February 11, 2004
How we Scots vote should be up to us
By Margo MacDonald
Do we need a review of how the members of the Scottish
Parliament are elected? Yes. Should we have a common system for
electing councillors, MPs, MEPs and MSPs? Yes. Do we need a
Westminster MP to organise it, and Westminster to decide on changes
to our electoral system? No.
According to a credible survey of Scottish public opinion published
last week, Scots think their parliament should have more power. It
hardly seems likely, therefore, that they’Äôd think Westminster the
most suitable body to decide matters impacting directly on whether
MSPs are masters, and mistresses, in their own house.
MSPs of all parties - and of none - should kick up merry hell over
Alistair Darling’Äôs right to impose an electoral system on the
Scottish Parliament. The Scottish Secretary of State, part-time,
isn’Äôt a bad bloke, and he does have the legal right under the
Scotland Act 1998 to call the shots over this, and other policy
areas which most Scots take for granted as being the responsibility
of MSPs sitting in Scotland’Äôs capital.
But the Scotland Act 1998 isn’Äôt written on tablets of stone . . .
more like on the back of an envelope. Now that we have experience of
running a legislature, we shouldn’Äôt be shy of changing the bits of
the Act which militate against MSPs having to face up to difficult
decisions that’Äôll test their strength of character. Dodging them,
or leaving them to Westminster, stunts the development of the
parliament’Äôs skills and ability.
So responding to the wishes of the people who pay our wages and in
whose name we debate and decide, let’Äôs tell Westminster that
we’Äôll decide on the most sensible, and fair, way of electing MSPs.
That means a small change in the Scotland Act that won’Äôt take much
parliamentary time and about which the public in England won’Äôt
care a jot.
This, of course, will cause a row as big as a fight in the Scottish
Parliament. The Labour Party is split on the best way to elect a
parliament, or keep themselves in power. The Tories are keeping an
open mind on which system they prefer until after they have more
evidence of the strength of the Tory revival north of the Border.
The Liberal Democrats, bless their hearts, have probably been in
favour of proportional representation ever since Lloyd George was
moved off centre-stage and the Liberals became a very small party of
The Greens, SNP and SSP all favour PR, with slight variations. The
Greens and the SSP want to have bigger, multi-member constituencies,
with about seven MSPs elected in a similar fashion to the present
list. That could be done without increasing the total number of MSPs
and gives smaller parties, and independents such as Dennis Canavan
and me, a fairer chance of election.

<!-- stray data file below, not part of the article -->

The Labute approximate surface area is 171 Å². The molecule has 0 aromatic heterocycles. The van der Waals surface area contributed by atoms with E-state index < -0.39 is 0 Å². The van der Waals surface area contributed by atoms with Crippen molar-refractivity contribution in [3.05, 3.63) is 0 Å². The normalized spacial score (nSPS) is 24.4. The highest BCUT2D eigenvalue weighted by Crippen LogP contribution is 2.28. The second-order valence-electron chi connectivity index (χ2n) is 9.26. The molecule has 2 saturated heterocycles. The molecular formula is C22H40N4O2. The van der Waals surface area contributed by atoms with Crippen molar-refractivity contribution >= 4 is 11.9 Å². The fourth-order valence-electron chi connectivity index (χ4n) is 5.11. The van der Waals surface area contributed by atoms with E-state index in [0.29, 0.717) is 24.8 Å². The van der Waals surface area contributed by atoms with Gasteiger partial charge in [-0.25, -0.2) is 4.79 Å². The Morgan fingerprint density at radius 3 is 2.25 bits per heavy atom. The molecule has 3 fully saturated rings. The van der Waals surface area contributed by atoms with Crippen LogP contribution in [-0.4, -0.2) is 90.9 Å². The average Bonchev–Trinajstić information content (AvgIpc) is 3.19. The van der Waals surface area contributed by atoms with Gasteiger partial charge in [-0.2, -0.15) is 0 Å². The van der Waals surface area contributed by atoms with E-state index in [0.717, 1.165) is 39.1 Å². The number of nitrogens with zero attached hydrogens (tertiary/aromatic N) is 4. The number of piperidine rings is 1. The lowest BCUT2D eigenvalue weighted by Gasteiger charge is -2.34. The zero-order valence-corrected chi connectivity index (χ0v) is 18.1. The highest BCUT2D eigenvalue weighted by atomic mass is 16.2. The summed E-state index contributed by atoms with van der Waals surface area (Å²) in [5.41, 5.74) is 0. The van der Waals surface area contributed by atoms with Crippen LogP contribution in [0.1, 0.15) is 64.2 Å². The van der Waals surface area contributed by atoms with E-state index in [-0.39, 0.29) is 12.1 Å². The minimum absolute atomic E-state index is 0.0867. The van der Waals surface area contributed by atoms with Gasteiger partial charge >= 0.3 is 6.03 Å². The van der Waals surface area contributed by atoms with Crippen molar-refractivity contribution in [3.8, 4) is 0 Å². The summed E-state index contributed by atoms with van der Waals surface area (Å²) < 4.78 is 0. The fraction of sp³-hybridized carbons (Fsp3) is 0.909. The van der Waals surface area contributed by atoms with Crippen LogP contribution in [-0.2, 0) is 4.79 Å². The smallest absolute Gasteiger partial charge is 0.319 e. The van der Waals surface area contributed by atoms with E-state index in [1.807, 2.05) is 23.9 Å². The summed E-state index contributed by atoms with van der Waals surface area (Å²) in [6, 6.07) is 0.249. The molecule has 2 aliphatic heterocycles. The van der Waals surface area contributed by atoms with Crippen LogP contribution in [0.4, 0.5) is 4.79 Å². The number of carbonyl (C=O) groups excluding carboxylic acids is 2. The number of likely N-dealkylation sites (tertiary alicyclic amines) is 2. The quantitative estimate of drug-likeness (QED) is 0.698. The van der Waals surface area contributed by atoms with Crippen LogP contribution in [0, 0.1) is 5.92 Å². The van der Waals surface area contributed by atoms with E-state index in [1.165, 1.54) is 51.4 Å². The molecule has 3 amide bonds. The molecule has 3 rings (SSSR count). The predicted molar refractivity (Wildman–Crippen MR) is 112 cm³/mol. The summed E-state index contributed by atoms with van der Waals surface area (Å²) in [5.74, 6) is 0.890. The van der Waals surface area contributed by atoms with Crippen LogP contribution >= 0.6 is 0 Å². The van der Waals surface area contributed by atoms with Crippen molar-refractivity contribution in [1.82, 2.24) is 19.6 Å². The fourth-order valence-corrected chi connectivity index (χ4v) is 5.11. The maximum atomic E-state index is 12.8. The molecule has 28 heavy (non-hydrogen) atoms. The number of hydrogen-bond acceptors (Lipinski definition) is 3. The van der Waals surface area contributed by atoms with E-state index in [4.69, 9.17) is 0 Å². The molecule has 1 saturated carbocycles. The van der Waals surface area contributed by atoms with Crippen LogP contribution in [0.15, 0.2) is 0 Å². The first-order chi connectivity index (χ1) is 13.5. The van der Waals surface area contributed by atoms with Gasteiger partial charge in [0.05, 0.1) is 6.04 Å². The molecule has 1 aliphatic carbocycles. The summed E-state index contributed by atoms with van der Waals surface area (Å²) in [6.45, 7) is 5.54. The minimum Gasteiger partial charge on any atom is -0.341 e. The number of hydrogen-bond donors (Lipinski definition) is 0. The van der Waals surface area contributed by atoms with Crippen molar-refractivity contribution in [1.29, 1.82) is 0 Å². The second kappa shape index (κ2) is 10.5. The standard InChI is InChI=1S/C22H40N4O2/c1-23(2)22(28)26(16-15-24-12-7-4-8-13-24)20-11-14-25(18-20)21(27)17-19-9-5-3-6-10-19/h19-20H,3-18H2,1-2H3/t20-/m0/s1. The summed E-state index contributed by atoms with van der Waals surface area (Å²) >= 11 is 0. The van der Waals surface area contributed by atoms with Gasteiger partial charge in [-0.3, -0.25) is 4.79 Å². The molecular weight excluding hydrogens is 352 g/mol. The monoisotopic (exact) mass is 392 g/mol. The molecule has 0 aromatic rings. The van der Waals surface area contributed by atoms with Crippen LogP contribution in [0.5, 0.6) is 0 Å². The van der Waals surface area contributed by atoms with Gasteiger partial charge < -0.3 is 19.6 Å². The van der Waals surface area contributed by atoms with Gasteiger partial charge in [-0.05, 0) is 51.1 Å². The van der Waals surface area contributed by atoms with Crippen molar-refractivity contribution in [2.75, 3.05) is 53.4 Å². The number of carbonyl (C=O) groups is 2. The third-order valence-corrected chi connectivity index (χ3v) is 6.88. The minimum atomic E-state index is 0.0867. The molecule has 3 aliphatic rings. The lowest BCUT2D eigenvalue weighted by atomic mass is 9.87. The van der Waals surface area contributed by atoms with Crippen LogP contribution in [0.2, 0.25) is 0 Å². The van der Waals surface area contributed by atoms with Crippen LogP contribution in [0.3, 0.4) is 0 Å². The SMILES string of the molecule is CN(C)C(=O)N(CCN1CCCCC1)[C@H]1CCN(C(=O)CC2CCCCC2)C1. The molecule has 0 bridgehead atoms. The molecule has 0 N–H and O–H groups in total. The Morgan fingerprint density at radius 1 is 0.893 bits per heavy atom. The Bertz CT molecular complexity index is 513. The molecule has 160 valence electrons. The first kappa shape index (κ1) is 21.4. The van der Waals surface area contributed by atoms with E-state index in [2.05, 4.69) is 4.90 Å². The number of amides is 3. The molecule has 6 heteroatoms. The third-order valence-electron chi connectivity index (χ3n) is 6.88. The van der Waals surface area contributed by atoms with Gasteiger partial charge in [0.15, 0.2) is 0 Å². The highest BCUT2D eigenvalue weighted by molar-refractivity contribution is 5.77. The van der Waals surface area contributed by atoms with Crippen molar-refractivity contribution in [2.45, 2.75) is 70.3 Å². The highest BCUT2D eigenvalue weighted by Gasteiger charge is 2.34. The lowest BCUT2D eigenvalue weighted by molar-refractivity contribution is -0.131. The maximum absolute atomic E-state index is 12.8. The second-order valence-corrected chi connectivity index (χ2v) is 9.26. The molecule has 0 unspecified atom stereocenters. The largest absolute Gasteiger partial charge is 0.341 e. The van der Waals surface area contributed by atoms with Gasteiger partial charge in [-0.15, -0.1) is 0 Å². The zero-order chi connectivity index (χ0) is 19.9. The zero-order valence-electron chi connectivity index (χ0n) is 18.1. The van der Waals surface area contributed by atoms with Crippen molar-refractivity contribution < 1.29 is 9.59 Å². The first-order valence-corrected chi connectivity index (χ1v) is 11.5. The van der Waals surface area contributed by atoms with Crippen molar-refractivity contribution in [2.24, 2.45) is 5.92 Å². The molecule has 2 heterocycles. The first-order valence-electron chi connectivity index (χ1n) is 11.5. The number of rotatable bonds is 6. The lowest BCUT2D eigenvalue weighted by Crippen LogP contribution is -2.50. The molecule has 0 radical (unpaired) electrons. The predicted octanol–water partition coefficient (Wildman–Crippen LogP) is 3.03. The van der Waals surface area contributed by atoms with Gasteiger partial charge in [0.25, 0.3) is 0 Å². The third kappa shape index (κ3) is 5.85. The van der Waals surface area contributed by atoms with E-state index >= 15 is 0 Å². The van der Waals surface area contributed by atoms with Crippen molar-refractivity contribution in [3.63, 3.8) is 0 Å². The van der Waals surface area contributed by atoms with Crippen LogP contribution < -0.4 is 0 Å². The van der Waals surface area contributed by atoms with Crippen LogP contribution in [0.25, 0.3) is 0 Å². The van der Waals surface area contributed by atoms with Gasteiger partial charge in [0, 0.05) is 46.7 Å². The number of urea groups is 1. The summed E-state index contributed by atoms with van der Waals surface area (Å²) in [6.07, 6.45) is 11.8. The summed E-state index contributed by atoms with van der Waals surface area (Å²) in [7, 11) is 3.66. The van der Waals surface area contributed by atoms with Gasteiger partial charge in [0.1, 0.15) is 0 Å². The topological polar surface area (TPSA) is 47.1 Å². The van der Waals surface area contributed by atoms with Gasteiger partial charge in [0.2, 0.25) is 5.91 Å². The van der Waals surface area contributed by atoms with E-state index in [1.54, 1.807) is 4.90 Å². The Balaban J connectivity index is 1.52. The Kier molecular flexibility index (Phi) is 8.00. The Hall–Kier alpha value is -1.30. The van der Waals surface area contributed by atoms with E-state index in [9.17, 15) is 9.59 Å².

As in a number of other hot topics, the SNP, which has believed in
PR for about 30 years, can’Äôt make up its mind. Whether it backs a
system favouring big parties, or one that gives the widest possible
representation of views, will probably depend on whether it
continues to fool itself that it’Äôs still the big party it was 30
Self-interest and party political advantage will be elements in the
equation if the Scottish Parliament takes responsibility for its own
That’Äôs why we must tackle the business of a fair, and
understandable, system of elections . . . we must learn to live
with, and sometimes triumph over, the narrow and mean-mindedness
that are every bit as much a part of democratic politics as radical,
Don’Äôt imagine that if we leave it to Westminster, Scots MPs will
put aside their party and personal interests for the better-running
of a parliament for which voters don’Äôt hold them responsible, and
over which the unionist parties want ultimate power. The carve-up of
seats will reflect the interests of the Labour Party, and will be
about power, not proportionality.
If the Scottish Parliament asserts its moral right to elect its
members by a method of its own choosing, it’Äôs likely Labour would
still emerge as the party with the best chance of forming the
Executive and bagging the shiny cars.
But in arriving at that point, the Scottish Parliament would have
grown immeasurably and Scots would have seen power exercised by the
parliament they say should have more of it.
Hard time over Porridge issue
I’ÄôVE been in a complete dither all this week . . . and it wasn’Äôt
about whether the Fraser Inquiry is getting to the nitty-gritty of
who boobed and bumbled over the Holyrood Parliament building
project, or about whether Tony Blair was a fool or a knave over WMD.
My angst has been over whether to vote for Del Boy, Sir Humphrey or
Fletcher in the BBC’Äôs greatest-ever sitcom series.
I wonder if, in the midst of all its troubles, and the
self-importance of some of its grandees, the BBC realises that this
competition is the best way to remind everyone why it is still a